I get it, both, the school board and DOE are saints, each and every action taken by them is sacrosanct and cannot be judged or questioned by either parents or students – they are too low and insignificant to be noticed. Because they are not part of “The Education System” – that’s why! “The Education System” is way too busy “Serving the Community”!

    Boy, does this remind me of a very short book that should be made a textbook – “Systemantics” by John Gall – it is short enough to be studied by a fifth grader and the wiki about it explains EVERYTHING there is to know about “The Education System” – this thing in particular – “Not only do systems expand well beyond their original goals, but as they evolve they tend to OPPOSE EVEN THEIR OWN ORIGINAL GOALS”!, Wait, it gets even better – “The Functional Indeterminacy Theorem (F.I.T.): In complex systems, malfunction and even total non-function may not be detectable for long periods, if ever.” – and this one – “The mode of failure of a complex system cannot ordinarily be predicted from its structure.” and this one – my favorite – “The Fail-Safe Theorem: When a Fail-Safe system fails, it fails by failing to fail safe.”. Let me repeat this – “,,, it fails to fail safe”. Everything is accounted for, what can possibly go wrong, right?

    Let’s pick some other tidbits from the mentioned book – “Great advances are not produced by systems designed to produce great advances” and “Colossal systems foster colossal errors.” What we are witnessing is a second colossal error and instead of helping those directly affected by such, The System is too busy a) defending itself and its structure b) ignoring those who are not part of The System c) pushing the blame onto those who fail to protect themselves, short, once a crisis mode is turned on and The System goes into overdrive to “Manage the Crisis”, like a mad psychopath running from the police it follows the management myth (“Complex systems tend to produce complex responses (not solutions) to problems”) it produces complex responses to complex problems that are not aimed at solving the problem, they are just complex responses generated by the system that went into the stress mode. Most of it will be masking noise, smoke and mirrors, and likely none of it will help parents or kids.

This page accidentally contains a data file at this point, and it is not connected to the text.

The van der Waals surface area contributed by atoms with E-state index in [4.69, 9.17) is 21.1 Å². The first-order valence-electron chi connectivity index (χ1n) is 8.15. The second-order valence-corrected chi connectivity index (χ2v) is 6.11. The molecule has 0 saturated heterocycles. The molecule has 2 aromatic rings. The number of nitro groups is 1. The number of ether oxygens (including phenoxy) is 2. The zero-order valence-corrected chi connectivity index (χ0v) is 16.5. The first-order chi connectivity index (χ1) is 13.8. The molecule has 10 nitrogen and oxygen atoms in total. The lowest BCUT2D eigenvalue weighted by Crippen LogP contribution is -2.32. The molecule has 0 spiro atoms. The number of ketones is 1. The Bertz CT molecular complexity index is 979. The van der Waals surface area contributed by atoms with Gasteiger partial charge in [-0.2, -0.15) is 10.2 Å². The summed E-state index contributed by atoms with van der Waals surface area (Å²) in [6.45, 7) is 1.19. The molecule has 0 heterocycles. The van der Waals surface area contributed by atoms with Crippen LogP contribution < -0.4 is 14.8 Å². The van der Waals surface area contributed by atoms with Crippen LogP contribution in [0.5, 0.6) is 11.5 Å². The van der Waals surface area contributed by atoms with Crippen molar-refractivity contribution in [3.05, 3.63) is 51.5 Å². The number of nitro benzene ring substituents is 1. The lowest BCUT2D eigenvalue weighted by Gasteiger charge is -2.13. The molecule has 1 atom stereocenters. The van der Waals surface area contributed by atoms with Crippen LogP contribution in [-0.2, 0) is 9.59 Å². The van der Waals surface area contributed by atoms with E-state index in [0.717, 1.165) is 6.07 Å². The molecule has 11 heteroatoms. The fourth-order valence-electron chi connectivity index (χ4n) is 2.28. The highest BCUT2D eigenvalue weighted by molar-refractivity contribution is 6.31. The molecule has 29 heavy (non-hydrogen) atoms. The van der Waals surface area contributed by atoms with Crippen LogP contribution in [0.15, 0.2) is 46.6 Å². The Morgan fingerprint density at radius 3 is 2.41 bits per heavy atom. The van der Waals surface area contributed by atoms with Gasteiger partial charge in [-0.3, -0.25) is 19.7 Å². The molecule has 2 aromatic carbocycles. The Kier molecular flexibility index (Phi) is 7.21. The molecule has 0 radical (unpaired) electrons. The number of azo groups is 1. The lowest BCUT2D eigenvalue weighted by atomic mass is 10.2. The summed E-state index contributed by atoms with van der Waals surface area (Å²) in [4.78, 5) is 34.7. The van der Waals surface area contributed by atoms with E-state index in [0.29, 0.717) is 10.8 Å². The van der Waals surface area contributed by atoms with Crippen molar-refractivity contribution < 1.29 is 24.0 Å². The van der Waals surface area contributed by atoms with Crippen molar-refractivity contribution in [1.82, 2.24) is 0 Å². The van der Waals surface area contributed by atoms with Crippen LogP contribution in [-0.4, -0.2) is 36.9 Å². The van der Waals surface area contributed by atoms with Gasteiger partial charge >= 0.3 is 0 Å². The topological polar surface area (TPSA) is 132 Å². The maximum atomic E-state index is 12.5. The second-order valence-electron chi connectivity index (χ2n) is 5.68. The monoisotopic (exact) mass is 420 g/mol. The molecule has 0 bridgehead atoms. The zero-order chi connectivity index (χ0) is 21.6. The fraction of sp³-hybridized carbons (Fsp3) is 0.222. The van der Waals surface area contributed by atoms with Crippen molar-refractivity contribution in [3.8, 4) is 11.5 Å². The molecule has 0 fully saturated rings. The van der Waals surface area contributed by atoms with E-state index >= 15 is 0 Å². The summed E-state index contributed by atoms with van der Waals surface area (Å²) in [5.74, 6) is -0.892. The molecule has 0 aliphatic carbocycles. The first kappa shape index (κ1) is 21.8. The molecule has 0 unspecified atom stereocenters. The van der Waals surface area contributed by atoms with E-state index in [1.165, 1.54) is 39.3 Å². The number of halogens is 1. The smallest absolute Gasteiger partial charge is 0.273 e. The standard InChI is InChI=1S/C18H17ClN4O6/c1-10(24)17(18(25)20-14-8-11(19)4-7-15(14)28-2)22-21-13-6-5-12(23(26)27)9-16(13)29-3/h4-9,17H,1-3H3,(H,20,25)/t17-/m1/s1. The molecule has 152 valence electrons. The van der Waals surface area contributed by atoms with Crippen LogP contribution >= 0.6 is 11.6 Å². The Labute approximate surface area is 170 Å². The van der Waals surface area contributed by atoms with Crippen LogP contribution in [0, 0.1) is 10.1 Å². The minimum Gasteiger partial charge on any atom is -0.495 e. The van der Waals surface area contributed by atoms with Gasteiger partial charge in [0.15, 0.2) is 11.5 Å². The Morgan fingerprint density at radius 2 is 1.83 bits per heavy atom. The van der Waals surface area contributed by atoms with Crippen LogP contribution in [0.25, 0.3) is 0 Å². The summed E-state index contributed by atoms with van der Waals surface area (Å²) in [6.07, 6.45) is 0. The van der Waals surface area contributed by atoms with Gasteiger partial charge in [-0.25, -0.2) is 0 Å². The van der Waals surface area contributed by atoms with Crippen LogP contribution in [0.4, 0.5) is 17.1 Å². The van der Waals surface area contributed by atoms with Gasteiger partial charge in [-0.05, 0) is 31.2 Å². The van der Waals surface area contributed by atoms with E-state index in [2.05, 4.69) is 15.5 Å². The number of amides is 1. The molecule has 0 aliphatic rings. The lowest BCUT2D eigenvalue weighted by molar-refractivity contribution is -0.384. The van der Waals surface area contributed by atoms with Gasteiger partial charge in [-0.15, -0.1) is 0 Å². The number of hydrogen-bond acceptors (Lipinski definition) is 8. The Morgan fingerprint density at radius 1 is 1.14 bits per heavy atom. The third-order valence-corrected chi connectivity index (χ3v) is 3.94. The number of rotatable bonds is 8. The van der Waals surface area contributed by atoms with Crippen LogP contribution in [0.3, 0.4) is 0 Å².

1. On a separate thread I’ve seen that the seniors at DAPPS where offered places at AI Dupont High School … woa … not sure how to react to this one, but I’ll try. I’ve had a friend who graduated from that school. Wait, this gets better. In order to get to that school you have to live within … ahem … not sure how to put it mildly. It is a Greenville school. Basically, offspring of the mostly unimaginably rich go there. Old DuPont money send their progeny either there or another private school that’s always in the news. Umm, I am very very skeptical this will work out, but that’s just humble skeptical/cynical me, knowing a bit of a background and private stories of that “public school” (ha, it is not really, it only lists as “public”).

      But seriously, not Wilmington Charter? Not some other charter school, AI Dupont High? Whatever happened to the self-congratulatory mostly helpless (in this case) Network of Charter Schools of Delaware? Where are the “magnet schools” that suppose to “magnet” those suddenly kicked out? In short, where is the contingency plan? DOE supposed to go into 12 hr emergency workdays looking for EQUIVALENT places within other charter schools, not? Or is it that this emergency is only for the students and their parents, as for the DOE it is business as usual?

      Back to the DuPont High … no offense intended, they do have quite good staff and plenty of well-educated and commendable graduates to boast about, I am not here to belittle them. I am, however, not entirely sure how DAPSS students will integrate with the totally different demographics … take what I just said with a grain of salt the size of a truck, but I do have my personal reservations about how that will work out.

      Yes, I know, I know, this is the land of the free, and I am not suppose to point out that economically we are a fragmented society with fenced-in classes that pulled the ladder behind them once they are sitting on a perch high enough. But this is the classical case of “this sets up hidden/inherent/muted conflicts that cannot be resolved” of social interaction between unconnected classes. Yes, social classes. While I may not have enough educational background to boast about such, I happen to have enough real-life experience not just regularly interacting, but working and basically living with some members of those classes to know what I am talking about. Those who know me in person can attest me not making this up. And I am not tremendously sure now this was a good choice.


      1. I think that your thoughts/concerns about AI Dupont’s demographics are about 20 years too late. Minority students (black/hispanic) make up 47% of the student population; whites, 43%. The people that live in Greenville typically have kids that attend Tower Hill, Friends, Tatnall, Sanford, or if they’re “lucky”, their kids get accepted to Wilmington Charter. No need to worry about DAPSS fitting in to the AI population.